MJ: Well, honestly it was a lengthy process. I would be lying if I said it was an easy job completed quickly and without any pain. So, like I said, I got the idea of writing a book after my experiences with the blog. Putting together the first draft took me around 10 months after that. And then began the strenuous exercise of posting to publishers, which lasted about an year. Then there was editing, final editing and proof reading – all of which require a lot of time and energy. So, all in all it took around two years for the whole process to complete. And there were obviously a lot of times in between when I doubted my capabilities and questioned myself on whether the book would ever see the light of day. It’s a huge amount of satisfaction to see the final product on the shelves. One thing I would say to all first time authors-in-the-making is that while writing and while on the lookout for publishers, keeping yourself motivated is very, very important. It is very natural to start feeling demotivated and losing focus. But then if you have your eyes set on the goal, sooner or later, you should be there.

ZR: In real life, do you believe a Rohit Salaria - like personality would be equally successful? In your opinion, is it wise to be a Rohit Salaria?
MJ: (laughs) To even think of a real life Rohit Salaria is quite amusing. If you have read the book you will know what I am talking about. Very simply put he is impossible. With nerves of steel and a Bond-like attitude, he knows no limits.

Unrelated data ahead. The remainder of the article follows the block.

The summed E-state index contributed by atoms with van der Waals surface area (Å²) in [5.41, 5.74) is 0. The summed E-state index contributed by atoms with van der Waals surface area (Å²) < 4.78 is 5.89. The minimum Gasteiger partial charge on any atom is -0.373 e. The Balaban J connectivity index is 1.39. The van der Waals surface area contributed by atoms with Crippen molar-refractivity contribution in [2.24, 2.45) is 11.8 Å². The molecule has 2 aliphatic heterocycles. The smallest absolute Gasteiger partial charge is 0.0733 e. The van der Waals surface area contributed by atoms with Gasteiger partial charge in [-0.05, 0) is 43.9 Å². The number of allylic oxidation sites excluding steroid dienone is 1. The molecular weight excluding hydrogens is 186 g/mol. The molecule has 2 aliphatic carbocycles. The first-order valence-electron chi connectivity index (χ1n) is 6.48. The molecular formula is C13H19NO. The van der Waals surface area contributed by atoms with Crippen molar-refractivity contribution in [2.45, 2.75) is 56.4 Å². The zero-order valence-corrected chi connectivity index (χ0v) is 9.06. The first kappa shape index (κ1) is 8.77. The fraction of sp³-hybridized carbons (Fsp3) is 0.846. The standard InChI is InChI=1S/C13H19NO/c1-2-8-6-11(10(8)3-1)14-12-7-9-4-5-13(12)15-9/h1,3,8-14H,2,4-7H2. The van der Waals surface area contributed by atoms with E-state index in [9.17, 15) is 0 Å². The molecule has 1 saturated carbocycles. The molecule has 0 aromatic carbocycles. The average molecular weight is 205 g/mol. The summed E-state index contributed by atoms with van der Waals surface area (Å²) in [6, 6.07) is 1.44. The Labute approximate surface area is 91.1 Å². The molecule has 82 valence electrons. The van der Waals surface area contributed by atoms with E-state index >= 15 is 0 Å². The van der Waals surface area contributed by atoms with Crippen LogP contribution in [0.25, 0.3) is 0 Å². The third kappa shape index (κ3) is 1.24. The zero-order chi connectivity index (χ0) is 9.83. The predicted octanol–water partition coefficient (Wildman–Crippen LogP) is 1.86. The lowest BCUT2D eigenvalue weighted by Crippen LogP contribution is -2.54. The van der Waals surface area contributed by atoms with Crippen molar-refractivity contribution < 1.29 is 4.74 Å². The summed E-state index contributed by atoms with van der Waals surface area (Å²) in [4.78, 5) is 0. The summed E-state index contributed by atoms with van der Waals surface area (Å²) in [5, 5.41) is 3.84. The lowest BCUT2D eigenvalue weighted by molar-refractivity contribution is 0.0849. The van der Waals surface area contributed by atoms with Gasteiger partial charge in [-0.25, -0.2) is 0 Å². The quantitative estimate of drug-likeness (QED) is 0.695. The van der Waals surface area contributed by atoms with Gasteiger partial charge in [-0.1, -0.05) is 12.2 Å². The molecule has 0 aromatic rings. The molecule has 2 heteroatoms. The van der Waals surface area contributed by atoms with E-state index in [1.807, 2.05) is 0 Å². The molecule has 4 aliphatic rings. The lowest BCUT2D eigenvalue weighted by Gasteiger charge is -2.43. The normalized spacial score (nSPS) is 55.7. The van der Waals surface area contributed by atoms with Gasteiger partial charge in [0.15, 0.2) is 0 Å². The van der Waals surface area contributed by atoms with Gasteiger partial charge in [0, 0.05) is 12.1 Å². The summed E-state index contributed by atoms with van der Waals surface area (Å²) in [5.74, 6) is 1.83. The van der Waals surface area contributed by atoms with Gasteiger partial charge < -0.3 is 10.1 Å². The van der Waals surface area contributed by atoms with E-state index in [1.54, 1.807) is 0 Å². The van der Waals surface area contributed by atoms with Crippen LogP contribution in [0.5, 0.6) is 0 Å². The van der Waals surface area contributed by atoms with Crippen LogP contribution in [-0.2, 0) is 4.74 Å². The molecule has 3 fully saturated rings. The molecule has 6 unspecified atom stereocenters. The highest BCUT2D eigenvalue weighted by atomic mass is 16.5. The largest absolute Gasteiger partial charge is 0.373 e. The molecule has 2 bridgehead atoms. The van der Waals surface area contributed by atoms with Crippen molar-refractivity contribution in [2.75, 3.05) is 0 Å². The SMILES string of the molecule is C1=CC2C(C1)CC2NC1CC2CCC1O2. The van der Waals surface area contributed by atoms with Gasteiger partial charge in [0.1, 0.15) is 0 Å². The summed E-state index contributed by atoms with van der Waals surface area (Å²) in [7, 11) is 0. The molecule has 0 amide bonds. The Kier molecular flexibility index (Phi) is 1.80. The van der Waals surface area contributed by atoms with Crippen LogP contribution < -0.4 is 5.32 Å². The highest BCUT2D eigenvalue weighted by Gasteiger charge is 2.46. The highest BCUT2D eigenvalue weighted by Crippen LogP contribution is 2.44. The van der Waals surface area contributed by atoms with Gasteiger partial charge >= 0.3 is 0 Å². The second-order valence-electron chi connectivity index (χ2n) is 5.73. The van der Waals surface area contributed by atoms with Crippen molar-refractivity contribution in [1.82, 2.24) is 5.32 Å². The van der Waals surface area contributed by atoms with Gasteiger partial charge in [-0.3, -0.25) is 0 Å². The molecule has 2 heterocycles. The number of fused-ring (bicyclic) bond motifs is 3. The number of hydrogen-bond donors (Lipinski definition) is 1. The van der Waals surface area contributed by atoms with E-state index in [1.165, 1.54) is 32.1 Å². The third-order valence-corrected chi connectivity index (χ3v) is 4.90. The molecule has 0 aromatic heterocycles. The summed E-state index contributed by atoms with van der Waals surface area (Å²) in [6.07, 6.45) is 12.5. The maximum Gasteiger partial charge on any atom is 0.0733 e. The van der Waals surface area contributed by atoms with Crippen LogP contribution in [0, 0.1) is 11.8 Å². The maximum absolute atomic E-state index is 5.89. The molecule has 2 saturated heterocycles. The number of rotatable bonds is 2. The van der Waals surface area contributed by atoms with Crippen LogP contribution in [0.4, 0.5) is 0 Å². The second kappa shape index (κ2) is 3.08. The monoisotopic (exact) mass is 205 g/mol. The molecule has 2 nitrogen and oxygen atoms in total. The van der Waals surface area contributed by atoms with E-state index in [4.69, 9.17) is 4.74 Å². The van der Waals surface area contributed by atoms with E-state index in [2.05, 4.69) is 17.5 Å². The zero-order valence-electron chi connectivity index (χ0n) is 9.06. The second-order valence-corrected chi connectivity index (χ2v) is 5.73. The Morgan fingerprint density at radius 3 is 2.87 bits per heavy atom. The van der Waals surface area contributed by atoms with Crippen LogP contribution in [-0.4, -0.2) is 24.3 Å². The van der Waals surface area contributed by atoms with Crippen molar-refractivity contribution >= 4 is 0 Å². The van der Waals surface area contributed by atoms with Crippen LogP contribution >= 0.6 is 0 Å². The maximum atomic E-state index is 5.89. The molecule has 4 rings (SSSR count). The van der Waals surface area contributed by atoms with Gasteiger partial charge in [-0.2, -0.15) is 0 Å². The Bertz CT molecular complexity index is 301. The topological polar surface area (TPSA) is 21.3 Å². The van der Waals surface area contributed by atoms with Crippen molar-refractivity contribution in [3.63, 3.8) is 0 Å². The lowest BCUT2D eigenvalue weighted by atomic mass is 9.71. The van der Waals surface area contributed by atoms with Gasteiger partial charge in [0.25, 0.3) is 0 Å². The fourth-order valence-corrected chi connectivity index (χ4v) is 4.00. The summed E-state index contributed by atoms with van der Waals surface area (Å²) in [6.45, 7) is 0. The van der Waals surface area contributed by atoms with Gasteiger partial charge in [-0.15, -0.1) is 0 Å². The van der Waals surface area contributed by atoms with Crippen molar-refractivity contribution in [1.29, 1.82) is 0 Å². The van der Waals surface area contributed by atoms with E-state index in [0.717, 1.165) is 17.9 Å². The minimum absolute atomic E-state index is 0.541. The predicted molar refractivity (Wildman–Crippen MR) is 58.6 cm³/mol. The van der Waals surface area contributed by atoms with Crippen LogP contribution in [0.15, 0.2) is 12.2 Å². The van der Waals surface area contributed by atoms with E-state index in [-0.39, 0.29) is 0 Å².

But then having a real life Rohit Salaria would be a very interesting concept. I don’t know how successful that guy would be, but I can tell you he would be someone who would be very, very visible in his organization. And being visible is not all that bad no. Challenging bosses, devising strategic plans to woo a girl or launching marketing campaigns based totally on gut feeling, ah, it would be exciting to meet such a guy in a real-world setup. In fact, I had joked in one of my previous interviews that I would gift all my money and property to him, the day I stumble upon the real-life Rohit Salaria.

I strongly recommend joining the FB community at
to get a flavour of Rohit Salaria and his antics which make him so special.

ZR: What, according to you, are the greatest works in contemporary fiction till date?  Do you also believe that the best of contemporary fiction is yet to come -or- is Rohit Salaria the answer to this question?
MJ: All works of P.G. Wodehouse and his characters – Jeeves, Bertie Wooster, Aunt Agatha et al are right up there for me. Then I think there is something about Catch 22 and Yossarin that keeps you glued to the book.